Finding out that someone you know has cancer can be upsetting can it can be very hard to know how to react.
When I was diagnosed with cancer in 2013 I had a wide variety of responses from people who were close to me. One person even said
I wish you hadn’t told me
And it was very hard to know how to respond to this.
It is understandable that people do not know what to do or say when confronted with someone who has a cancer diagnosis. It is important to remember that that person is the same person they were before the diagnosis and they may need your help. Here is some practical advice for how you might help.
1. Talk to your friend with cancer and remember to listen
When finding out someone has a cancer diagnosis it can be so easy to avoid them or avoid the subject. This happens a lot. Its is very important not to avoid your friend. Not only is when they may need you most, but it may also be that others have started to act strangely around them. If you are not sure what to say or even whether they want to talk about it, let them take the lead. If they want to talk they will and you need to be a good listener. Some may want to talk about everything, some might not want to talk about it at all. There is no right or wrong way for a cancer patient to behave and no right or wrong way for you to behave, as long as you are there for them. Even if you say that you don’t know what to say, that is better than avoiding them.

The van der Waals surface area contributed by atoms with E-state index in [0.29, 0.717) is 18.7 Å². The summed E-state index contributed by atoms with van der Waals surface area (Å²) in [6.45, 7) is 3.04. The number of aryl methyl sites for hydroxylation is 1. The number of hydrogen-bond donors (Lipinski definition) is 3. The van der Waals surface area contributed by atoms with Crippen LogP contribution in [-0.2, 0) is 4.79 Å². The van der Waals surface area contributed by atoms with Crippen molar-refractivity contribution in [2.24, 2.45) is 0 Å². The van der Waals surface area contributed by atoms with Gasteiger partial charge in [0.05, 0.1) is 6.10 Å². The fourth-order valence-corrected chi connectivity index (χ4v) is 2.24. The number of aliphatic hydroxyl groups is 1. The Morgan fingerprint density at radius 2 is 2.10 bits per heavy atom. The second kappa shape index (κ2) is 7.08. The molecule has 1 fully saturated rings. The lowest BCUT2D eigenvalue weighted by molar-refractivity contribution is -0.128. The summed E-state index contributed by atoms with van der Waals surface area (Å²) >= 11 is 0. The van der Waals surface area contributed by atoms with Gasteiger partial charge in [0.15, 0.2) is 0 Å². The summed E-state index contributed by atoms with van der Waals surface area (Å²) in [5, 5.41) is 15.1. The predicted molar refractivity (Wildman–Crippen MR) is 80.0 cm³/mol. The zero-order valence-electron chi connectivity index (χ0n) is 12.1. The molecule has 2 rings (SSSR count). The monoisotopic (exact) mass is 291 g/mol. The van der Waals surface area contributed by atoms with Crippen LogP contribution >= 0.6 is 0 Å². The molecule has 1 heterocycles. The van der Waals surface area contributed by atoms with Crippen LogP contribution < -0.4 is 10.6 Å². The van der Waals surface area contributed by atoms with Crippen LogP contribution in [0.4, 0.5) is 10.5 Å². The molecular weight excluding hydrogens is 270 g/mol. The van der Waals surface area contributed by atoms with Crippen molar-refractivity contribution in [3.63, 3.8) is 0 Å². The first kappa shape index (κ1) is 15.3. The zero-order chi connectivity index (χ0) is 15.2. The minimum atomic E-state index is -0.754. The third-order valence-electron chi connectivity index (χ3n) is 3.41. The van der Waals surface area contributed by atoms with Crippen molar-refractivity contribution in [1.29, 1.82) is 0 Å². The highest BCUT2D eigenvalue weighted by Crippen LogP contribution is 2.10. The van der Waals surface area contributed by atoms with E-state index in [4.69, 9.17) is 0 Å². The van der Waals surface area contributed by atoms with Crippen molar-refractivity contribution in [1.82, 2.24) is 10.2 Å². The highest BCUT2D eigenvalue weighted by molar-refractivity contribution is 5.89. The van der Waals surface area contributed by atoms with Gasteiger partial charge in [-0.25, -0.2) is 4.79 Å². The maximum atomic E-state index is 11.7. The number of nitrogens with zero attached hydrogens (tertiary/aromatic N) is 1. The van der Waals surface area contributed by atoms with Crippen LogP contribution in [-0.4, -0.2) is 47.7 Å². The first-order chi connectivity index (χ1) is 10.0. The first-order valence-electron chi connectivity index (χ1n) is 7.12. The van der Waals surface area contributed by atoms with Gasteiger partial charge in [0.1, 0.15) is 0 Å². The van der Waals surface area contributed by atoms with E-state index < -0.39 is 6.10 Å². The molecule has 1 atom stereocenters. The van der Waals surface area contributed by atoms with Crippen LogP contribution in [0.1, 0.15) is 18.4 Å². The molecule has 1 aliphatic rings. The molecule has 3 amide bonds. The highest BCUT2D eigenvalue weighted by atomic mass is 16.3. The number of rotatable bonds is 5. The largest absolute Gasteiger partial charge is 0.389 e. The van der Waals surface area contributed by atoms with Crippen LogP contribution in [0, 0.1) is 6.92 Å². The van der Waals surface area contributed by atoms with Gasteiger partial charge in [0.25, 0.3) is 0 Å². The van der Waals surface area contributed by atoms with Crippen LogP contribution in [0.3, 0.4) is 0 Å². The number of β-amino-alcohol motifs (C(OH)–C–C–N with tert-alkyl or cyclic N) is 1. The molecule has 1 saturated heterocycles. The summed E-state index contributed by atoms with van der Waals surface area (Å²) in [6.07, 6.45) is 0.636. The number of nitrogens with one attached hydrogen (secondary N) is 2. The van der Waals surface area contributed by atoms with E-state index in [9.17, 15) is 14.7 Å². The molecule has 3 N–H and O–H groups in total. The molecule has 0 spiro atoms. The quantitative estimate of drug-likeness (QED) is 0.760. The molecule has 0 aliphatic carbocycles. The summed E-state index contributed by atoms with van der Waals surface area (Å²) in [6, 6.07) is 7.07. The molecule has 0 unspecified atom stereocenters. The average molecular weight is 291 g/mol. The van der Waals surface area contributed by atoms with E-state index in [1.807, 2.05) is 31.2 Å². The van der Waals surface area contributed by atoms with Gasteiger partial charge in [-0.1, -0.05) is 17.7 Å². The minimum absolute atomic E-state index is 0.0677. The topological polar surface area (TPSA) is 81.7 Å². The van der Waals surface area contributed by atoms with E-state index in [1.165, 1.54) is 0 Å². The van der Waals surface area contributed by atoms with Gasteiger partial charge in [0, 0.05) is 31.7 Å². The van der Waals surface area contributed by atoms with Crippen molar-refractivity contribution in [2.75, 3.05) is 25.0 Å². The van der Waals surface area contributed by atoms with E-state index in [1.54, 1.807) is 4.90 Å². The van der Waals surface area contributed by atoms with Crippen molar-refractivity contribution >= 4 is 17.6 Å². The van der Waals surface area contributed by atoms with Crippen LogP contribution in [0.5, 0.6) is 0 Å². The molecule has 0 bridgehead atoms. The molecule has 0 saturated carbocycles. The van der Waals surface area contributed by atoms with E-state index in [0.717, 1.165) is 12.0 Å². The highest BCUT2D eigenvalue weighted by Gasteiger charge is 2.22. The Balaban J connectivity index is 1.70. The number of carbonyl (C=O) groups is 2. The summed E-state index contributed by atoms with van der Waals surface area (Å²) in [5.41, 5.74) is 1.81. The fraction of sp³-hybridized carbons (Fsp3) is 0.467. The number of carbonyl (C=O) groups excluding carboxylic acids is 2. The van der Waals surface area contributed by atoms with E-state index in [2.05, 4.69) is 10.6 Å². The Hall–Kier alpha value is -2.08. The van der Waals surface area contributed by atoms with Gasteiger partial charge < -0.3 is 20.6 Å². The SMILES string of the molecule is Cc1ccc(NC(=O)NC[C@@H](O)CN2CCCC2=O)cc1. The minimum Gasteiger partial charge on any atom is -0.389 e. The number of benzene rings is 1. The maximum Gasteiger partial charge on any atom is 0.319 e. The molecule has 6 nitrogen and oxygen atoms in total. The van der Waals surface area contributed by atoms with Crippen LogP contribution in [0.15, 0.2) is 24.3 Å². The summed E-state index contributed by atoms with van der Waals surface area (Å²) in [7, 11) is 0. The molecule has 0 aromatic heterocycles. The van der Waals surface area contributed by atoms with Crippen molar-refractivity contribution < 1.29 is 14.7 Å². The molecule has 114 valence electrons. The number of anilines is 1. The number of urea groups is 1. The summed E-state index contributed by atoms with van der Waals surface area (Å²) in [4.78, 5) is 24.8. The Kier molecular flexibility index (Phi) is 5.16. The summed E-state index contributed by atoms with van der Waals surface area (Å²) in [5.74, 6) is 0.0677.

2. Give your friend with cancer your time and offer to help in specific ways
If you say, “I am here if you need me” or “let me know if you need any help” (as many people do) this could be viewed as an insincere offer of help (no matter how much you mean it) and it is often hard for someone to ask. One of the best things you can do in these circumstances is to make solid offers of help such as “what meals can I make for you?” or “when can I drive you to the hospital?”
3. Remember their family and responsibilities.
Often the person who has cancer has responsibilities to their family, so when you offer to help with the family regular chores you could be taking a lot of stress away. Simply asking how a partner or child of someone with cancer is can show you are supporting the whole family which may be needed
The important thing to remember is that this person has not changed but their circumstances have. They have been thrown into a situation where they are maybe overwhelmed with appointments and not sure of their own future. They have worries about their loved ones and about their own mortality. If you can help in any small way or just be there to listen it might make a massive difference to their lives.